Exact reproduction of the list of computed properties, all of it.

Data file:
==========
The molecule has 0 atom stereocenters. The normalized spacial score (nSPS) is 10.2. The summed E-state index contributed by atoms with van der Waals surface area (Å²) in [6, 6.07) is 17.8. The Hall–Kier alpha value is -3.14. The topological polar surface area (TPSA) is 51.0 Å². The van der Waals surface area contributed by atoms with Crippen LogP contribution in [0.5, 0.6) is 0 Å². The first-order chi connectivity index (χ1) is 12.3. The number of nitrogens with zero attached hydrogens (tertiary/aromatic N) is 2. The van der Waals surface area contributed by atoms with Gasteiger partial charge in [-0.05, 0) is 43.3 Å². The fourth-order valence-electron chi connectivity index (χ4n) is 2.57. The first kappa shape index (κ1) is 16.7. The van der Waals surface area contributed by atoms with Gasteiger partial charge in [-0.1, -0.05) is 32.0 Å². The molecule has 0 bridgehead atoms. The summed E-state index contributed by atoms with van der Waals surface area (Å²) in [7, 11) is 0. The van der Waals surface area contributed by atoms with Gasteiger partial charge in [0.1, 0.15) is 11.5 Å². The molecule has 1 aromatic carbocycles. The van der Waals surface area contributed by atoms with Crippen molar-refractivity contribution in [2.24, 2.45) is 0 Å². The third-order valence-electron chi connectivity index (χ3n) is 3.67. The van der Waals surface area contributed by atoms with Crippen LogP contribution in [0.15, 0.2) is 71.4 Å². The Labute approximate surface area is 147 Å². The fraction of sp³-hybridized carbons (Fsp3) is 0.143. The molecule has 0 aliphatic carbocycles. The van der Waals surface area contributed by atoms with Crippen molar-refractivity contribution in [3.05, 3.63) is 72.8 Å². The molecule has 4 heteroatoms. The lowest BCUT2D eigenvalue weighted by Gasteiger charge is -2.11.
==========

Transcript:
The molecule has 0 atom stereocenters. The normalized spacial score (nSPS) is 10.2. The summed E-state index contributed by atoms with van der Waals surface area (Å²) in [6, 6.07) is 17.8. The Hall–Kier alpha value is -3.14. The topological polar surface area (TPSA) is 51.0 Å². The van der Waals surface area contributed by atoms with Crippen LogP contribution in [0.5, 0.6) is 0 Å². The first-order chi connectivity index (χ1) is 12.3. The number of nitrogens with zero attached hydrogens (tertiary/aromatic N) is 2. The van der Waals surface area contributed by atoms with Gasteiger partial charge in [-0.05, 0) is 43.3 Å². The fourth-order valence-electron chi connectivity index (χ4n) is 2.57. The first kappa shape index (κ1) is 16.7. The van der Waals surface area contributed by atoms with Gasteiger partial charge in [-0.1, -0.05) is 32.0 Å². The molecule has 0 bridgehead atoms. The summed E-state index contributed by atoms with van der Waals surface area (Å²) in [7, 11) is 0. The van der Waals surface area contributed by atoms with Gasteiger partial charge in [0.1, 0.15) is 11.5 Å². The molecule has 1 aromatic carbocycles. The van der Waals surface area contributed by atoms with Crippen molar-refractivity contribution in [2.24, 2.45) is 0 Å². The third-order valence-electron chi connectivity index (χ3n) is 3.67. The van der Waals surface area contributed by atoms with Crippen LogP contribution in [0.15, 0.2) is 71.4 Å². The Labute approximate surface area is 147 Å². The fraction of sp³-hybridized carbons (Fsp3) is 0.143. The molecule has 0 aliphatic carbocycles. The van der Waals surface area contributed by atoms with Crippen molar-refractivity contribution in [3.05, 3.63) is 72.8 Å². The molecule has 4 heteroatoms. The lowest BCUT2D eigenvalue weighted by Gasteiger charge is -2.11.